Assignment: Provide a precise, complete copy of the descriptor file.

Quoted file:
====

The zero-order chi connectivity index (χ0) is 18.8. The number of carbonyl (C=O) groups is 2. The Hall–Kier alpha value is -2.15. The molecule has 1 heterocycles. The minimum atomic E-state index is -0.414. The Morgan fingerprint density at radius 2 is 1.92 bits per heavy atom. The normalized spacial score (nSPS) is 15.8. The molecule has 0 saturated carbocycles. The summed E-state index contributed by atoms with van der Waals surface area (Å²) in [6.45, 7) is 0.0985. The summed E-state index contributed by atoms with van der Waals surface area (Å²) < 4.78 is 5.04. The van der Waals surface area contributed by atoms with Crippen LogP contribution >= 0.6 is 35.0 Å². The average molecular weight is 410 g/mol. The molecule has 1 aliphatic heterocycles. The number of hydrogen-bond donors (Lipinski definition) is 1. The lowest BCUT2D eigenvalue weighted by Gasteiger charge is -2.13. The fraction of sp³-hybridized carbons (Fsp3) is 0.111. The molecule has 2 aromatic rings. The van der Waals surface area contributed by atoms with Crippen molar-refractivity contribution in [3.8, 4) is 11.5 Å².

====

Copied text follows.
The zero-order chi connectivity index (χ0) is 18.8. The number of carbonyl (C=O) groups is 2. The Hall–Kier alpha value is -2.15. The molecule has 1 heterocycles. The minimum atomic E-state index is -0.414. The Morgan fingerprint density at radius 2 is 1.92 bits per heavy atom. The normalized spacial score (nSPS) is 15.8. The molecule has 0 saturated carbocycles. The summed E-state index contributed by atoms with van der Waals surface area (Å²) in [6.45, 7) is 0.0985. The summed E-state index contributed by atoms with van der Waals surface area (Å²) < 4.78 is 5.04. The van der Waals surface area contributed by atoms with Crippen LogP contribution >= 0.6 is 35.0 Å². The average molecular weight is 410 g/mol. The molecule has 1 aliphatic heterocycles. The number of hydrogen-bond donors (Lipinski definition) is 1. The lowest BCUT2D eigenvalue weighted by Gasteiger charge is -2.13. The fraction of sp³-hybridized carbons (Fsp3) is 0.111. The molecule has 2 aromatic rings. The van der Waals surface area contributed by atoms with Crippen molar-refractivity contribution in [3.8, 4) is 11.5 Å².